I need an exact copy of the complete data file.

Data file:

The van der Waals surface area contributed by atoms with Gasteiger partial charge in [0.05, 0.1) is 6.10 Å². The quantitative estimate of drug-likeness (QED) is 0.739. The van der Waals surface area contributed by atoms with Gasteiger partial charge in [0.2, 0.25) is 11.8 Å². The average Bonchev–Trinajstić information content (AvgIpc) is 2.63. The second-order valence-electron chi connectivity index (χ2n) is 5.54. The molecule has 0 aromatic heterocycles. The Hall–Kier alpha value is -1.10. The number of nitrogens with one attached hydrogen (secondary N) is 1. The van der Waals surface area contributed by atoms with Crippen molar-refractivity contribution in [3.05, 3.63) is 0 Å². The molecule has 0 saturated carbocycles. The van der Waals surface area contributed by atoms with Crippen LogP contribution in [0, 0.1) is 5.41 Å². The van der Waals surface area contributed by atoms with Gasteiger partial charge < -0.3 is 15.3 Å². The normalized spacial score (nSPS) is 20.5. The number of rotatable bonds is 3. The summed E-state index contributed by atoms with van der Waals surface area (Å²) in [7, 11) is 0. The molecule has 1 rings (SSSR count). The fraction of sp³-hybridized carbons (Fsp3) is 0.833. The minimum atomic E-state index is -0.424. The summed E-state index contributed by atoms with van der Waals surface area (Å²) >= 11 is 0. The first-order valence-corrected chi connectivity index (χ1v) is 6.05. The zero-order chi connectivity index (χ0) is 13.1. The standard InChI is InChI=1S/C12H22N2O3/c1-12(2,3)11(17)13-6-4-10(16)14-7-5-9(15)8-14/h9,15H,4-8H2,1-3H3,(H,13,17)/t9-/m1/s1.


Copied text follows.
The van der Waals surface area contributed by atoms with Gasteiger partial charge in [0.05, 0.1) is 6.10 Å². The quantitative estimate of drug-likeness (QED) is 0.739. The van der Waals surface area contributed by atoms with Gasteiger partial charge in [0.2, 0.25) is 11.8 Å². The average Bonchev–Trinajstić information content (AvgIpc) is 2.63. The second-order valence-electron chi connectivity index (χ2n) is 5.54. The molecule has 0 aromatic heterocycles. The Hall–Kier alpha value is -1.10. The number of nitrogens with one attached hydrogen (secondary N) is 1. The van der Waals surface area contributed by atoms with Crippen molar-refractivity contribution in [3.05, 3.63) is 0 Å². The molecule has 0 saturated carbocycles. The van der Waals surface area contributed by atoms with Crippen LogP contribution in [0, 0.1) is 5.41 Å². The van der Waals surface area contributed by atoms with Gasteiger partial charge < -0.3 is 15.3 Å². The normalized spacial score (nSPS) is 20.5. The number of rotatable bonds is 3. The summed E-state index contributed by atoms with van der Waals surface area (Å²) in [7, 11) is 0. The molecule has 1 rings (SSSR count). The fraction of sp³-hybridized carbons (Fsp3) is 0.833. The minimum atomic E-state index is -0.424. The summed E-state index contributed by atoms with van der Waals surface area (Å²) >= 11 is 0. The first-order valence-corrected chi connectivity index (χ1v) is 6.05. The zero-order chi connectivity index (χ0) is 13.1. The standard InChI is InChI=1S/C12H22N2O3/c1-12(2,3)11(17)13-6-4-10(16)14-7-5-9(15)8-14/h9,15H,4-8H2,1-3H3,(H,13,17)/t9-/m1/s1.